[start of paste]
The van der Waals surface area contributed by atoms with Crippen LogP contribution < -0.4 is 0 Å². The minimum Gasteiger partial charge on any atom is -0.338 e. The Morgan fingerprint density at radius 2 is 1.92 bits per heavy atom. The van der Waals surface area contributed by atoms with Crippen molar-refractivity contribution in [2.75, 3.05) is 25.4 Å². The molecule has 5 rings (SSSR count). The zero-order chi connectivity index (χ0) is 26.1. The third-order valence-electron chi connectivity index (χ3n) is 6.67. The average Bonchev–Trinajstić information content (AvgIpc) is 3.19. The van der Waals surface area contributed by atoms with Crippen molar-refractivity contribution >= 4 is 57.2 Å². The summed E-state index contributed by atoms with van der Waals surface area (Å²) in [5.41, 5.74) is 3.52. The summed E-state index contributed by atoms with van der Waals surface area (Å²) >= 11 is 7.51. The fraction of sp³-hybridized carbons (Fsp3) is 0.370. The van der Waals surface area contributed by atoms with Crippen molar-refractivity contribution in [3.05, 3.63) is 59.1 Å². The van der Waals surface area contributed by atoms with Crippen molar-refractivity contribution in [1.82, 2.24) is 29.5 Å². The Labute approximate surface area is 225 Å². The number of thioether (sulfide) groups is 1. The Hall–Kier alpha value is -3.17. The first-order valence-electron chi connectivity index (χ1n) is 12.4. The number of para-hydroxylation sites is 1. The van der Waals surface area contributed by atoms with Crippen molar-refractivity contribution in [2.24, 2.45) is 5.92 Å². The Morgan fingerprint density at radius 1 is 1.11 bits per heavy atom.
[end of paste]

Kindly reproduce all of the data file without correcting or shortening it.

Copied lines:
The van der Waals surface area contributed by atoms with Crippen LogP contribution < -0.4 is 0 Å². The minimum Gasteiger partial charge on any atom is -0.338 e. The Morgan fingerprint density at radius 2 is 1.92 bits per heavy atom. The van der Waals surface area contributed by atoms with Crippen molar-refractivity contribution in [2.75, 3.05) is 25.4 Å². The molecule has 5 rings (SSSR count). The zero-order chi connectivity index (χ0) is 26.1. The third-order valence-electron chi connectivity index (χ3n) is 6.67. The average Bonchev–Trinajstić information content (AvgIpc) is 3.19. The van der Waals surface area contributed by atoms with Crippen molar-refractivity contribution >= 4 is 57.2 Å². The summed E-state index contributed by atoms with van der Waals surface area (Å²) in [5.41, 5.74) is 3.52. The summed E-state index contributed by atoms with van der Waals surface area (Å²) >= 11 is 7.51. The fraction of sp³-hybridized carbons (Fsp3) is 0.370. The van der Waals surface area contributed by atoms with Crippen molar-refractivity contribution in [3.05, 3.63) is 59.1 Å². The van der Waals surface area contributed by atoms with Crippen molar-refractivity contribution in [1.82, 2.24) is 29.5 Å². The Labute approximate surface area is 225 Å². The number of thioether (sulfide) groups is 1. The Hall–Kier alpha value is -3.17. The first-order valence-electron chi connectivity index (χ1n) is 12.4. The number of para-hydroxylation sites is 1. The van der Waals surface area contributed by atoms with Crippen molar-refractivity contribution in [2.24, 2.45) is 5.92 Å². The Morgan fingerprint density at radius 1 is 1.11 bits per heavy atom.